|Elements of behaviour|
Elements of Behavior
In VHDL, a description of the internal implementation of an entity is called an archi- tecture body of the entity. There may be a number of different architecture bodies of the one interface to an entity, corresponding to alternative implementations that per- form the same function. We can write a behavioral architecture body of an entity, which describes the function in an abstract way. Such an architecture body includes only process statements, which are collections of actions to be executed in sequence. These actions are called sequential statements and are much like the kinds of state- ments we see in a conventional programming language. The types of actions that can be performed include evaluating expressions, assigning values to variables, condition-
al execution, repeated execution and subprogram calls. In addition, there is a sequen- tial statement that is unique to hardware modeling languages, the signal assignment statement. This is similar to variable assignment, except that it causes the value on a signal to be updated at some future time.
To illustrate these ideas, let us look at a behavioral architecture body for the reg4 entity, shown in Figure 2-3. In this architecture body, the part after the first begin key- word includes one process statement, which describes how the register behaves. It starts with the process name, storage, and finishes with the keywords end process.
architecture behav of reg4 is
storage : process is
variable stored_d0, stored_d1, stored_d2, stored_d3 : bit;
wait until clk = '1';
if en = '1' then stored_d0 := d0; stored_d1 := d1; stored_d2 := d2; stored_d3 := d3;
q0 <= stored_d0 after 5 ns; q1 <= stored_d1 after 5 ns; q2 <= stored_d2 after 5 ns; q3 <= stored_d3 after 5 ns;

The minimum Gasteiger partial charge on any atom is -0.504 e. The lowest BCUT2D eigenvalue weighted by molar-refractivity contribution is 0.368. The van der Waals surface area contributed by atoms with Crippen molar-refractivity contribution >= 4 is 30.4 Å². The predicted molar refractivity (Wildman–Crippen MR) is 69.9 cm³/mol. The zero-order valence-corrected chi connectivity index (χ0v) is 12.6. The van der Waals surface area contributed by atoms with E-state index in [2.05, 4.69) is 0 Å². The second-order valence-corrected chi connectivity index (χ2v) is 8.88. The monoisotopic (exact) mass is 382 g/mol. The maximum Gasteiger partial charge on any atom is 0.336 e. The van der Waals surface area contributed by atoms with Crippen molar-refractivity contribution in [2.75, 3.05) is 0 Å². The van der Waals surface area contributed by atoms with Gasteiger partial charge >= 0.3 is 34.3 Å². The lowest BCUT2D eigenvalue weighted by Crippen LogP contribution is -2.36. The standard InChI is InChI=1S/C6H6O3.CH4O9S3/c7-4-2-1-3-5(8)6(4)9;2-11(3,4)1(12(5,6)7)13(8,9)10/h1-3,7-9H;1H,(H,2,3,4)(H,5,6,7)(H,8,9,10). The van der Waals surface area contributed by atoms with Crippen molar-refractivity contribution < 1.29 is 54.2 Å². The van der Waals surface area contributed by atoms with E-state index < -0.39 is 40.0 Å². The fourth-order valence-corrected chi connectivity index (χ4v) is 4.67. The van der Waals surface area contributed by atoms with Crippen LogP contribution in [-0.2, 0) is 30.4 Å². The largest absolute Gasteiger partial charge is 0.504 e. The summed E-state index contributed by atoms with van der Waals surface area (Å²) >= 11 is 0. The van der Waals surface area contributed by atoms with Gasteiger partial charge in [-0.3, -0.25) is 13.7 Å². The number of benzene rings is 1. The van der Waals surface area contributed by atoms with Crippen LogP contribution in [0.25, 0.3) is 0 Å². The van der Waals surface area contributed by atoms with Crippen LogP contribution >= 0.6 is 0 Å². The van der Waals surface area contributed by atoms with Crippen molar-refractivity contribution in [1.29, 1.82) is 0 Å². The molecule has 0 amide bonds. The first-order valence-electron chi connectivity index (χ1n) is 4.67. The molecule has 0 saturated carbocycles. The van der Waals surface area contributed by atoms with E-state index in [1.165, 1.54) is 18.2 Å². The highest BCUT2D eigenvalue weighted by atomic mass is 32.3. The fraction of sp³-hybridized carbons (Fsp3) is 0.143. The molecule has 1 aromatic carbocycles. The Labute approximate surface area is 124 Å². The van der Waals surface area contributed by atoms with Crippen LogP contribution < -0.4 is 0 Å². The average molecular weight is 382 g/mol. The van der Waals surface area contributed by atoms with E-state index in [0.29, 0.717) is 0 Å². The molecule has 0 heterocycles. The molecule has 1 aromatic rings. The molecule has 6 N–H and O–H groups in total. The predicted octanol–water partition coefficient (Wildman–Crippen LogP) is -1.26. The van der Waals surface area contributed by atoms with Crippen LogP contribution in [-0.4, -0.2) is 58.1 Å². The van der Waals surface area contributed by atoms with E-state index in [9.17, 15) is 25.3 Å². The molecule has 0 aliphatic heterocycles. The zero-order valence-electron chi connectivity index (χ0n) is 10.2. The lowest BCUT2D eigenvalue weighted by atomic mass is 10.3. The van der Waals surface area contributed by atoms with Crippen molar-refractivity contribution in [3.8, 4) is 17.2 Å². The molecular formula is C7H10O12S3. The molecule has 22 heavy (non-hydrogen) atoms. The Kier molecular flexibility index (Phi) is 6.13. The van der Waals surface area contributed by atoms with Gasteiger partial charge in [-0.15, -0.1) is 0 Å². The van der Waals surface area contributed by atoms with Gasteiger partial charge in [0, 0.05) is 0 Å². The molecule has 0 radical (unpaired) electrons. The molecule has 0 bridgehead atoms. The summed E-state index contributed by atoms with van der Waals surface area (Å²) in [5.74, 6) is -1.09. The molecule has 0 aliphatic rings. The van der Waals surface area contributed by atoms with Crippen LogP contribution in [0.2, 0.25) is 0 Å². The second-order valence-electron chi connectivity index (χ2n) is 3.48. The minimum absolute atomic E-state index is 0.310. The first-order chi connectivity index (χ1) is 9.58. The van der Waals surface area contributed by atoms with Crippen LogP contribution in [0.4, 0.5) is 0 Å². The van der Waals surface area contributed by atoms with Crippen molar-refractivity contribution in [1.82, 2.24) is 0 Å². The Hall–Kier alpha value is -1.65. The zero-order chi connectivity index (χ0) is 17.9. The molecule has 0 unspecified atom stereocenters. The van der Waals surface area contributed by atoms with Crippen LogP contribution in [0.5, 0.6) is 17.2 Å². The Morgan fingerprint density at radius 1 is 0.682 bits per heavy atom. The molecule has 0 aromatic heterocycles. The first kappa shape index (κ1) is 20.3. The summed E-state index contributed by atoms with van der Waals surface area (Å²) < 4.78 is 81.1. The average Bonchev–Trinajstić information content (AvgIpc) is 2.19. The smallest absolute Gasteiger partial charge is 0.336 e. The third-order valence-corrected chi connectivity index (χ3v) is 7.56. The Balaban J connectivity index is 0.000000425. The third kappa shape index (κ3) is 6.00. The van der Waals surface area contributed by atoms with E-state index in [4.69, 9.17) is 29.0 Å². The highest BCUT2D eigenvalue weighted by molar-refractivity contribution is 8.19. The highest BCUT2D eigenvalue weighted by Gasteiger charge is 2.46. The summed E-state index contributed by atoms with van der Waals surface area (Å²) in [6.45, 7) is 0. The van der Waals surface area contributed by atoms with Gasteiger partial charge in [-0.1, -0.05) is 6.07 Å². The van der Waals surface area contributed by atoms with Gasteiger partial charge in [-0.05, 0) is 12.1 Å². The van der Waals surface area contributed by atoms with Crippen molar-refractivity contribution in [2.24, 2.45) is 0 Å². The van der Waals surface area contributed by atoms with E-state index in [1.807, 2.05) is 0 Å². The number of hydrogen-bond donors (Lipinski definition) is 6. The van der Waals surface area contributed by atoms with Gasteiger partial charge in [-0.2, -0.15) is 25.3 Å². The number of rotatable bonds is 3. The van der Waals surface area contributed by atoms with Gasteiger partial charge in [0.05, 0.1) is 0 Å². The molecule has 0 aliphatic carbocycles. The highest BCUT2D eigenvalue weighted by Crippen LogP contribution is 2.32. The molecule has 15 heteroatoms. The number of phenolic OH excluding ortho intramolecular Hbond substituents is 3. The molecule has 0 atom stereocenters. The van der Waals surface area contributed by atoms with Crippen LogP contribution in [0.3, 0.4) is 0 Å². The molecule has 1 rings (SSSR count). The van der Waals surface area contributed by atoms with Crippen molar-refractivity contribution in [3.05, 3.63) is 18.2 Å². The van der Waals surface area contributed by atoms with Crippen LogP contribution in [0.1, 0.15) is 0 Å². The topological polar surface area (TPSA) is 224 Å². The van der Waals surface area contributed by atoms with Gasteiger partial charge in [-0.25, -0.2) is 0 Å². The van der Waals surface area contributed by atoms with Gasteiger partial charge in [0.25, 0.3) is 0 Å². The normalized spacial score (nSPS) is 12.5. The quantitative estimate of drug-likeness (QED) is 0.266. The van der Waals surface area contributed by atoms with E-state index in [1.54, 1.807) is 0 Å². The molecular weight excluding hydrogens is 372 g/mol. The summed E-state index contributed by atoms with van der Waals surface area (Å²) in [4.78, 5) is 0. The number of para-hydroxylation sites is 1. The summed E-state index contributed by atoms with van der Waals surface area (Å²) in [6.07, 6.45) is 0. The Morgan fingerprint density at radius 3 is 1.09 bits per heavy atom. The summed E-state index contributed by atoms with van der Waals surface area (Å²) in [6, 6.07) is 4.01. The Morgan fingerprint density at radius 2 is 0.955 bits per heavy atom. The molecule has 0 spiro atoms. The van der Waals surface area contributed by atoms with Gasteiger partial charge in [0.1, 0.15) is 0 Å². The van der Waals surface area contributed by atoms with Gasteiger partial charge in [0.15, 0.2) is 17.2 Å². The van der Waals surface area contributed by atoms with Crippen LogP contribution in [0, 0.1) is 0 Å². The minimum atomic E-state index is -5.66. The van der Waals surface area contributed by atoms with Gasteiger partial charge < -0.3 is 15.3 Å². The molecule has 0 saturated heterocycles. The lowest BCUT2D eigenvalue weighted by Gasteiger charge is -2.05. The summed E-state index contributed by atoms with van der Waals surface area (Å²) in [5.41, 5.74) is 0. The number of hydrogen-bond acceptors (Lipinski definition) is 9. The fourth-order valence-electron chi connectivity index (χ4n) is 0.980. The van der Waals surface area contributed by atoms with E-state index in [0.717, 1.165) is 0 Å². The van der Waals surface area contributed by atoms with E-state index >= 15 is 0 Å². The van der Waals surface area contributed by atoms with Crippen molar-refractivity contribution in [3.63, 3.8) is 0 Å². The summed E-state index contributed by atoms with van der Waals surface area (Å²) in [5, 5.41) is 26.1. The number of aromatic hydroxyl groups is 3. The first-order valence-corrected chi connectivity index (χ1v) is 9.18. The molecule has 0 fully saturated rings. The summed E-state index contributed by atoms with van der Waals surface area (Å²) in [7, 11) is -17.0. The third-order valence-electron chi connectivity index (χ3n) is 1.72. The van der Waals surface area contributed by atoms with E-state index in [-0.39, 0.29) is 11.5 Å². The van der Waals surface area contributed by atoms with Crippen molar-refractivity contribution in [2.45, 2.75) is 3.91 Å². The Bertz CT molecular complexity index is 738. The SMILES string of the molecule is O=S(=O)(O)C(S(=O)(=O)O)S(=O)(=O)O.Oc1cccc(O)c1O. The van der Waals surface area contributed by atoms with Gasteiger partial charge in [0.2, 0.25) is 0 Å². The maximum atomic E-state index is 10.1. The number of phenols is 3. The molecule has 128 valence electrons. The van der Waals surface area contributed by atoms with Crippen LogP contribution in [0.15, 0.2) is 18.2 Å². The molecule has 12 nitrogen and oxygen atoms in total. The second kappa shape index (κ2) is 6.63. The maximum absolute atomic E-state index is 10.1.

end process storage;
end architecture behav;
The process statement defines a sequence of actions that are to take place when the system is simulated. These actions control how the values on the entity’s ports change over time; that is, they control the behavior of the entity. This process can modify the values of the entity’s ports using signal assignment statements.
The way this process works is as follows. When the simulation is started, the sig- nal values are set to ‘0’, and the process is activated. The process’s variables (listed
after the keyword variable) are initialized to ‘0’, then the statements are executed in order. The first statement is a wait statement that causes the process to suspend. Whil the process is suspended, it is sensitive to the clk signal. When clk changes value to
‘1’, the process resumes.
The next statement is a condition that tests whether the en signal is ‘1’. If it is, the statements between the keywords then and end if are executed, updating the pro- cess’s variables using the values on the input signals. After the conditional if state- ment, there are four signal assignment statements that cause the output signals to be updated 5 ns later.
When the process reaches the end of the list of statements, they are executed again, starting from the keyword begin, and the cycle repeats. Notice that while the process is suspended, the values in the process’s variables are not lost. This is how the process can represent the state of a system.